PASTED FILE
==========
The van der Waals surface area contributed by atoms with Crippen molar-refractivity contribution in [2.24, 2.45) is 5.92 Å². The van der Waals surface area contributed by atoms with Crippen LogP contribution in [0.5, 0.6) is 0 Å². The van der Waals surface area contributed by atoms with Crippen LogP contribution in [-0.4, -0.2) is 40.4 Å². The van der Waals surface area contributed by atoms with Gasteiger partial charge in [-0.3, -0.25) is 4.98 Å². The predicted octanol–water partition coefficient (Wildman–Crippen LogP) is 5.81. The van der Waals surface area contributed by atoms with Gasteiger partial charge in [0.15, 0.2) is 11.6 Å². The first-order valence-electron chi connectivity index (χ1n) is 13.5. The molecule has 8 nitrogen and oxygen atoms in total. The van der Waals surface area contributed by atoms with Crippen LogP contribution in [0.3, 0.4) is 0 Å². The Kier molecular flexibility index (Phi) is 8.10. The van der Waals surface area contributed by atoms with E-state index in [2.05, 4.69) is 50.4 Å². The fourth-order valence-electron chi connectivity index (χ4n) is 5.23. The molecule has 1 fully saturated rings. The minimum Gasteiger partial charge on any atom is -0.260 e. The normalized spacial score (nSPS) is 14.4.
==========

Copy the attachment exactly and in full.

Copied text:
The van der Waals surface area contributed by atoms with Crippen molar-refractivity contribution in [2.24, 2.45) is 5.92 Å². The van der Waals surface area contributed by atoms with Crippen LogP contribution in [0.5, 0.6) is 0 Å². The van der Waals surface area contributed by atoms with Crippen LogP contribution in [-0.4, -0.2) is 40.4 Å². The van der Waals surface area contributed by atoms with Gasteiger partial charge in [-0.3, -0.25) is 4.98 Å². The predicted octanol–water partition coefficient (Wildman–Crippen LogP) is 5.81. The van der Waals surface area contributed by atoms with Gasteiger partial charge in [0.15, 0.2) is 11.6 Å². The first-order valence-electron chi connectivity index (χ1n) is 13.5. The molecule has 8 nitrogen and oxygen atoms in total. The van der Waals surface area contributed by atoms with Crippen LogP contribution in [0.3, 0.4) is 0 Å². The Kier molecular flexibility index (Phi) is 8.10. The van der Waals surface area contributed by atoms with E-state index in [2.05, 4.69) is 50.4 Å². The fourth-order valence-electron chi connectivity index (χ4n) is 5.23. The molecule has 1 fully saturated rings. The minimum Gasteiger partial charge on any atom is -0.260 e. The normalized spacial score (nSPS) is 14.4.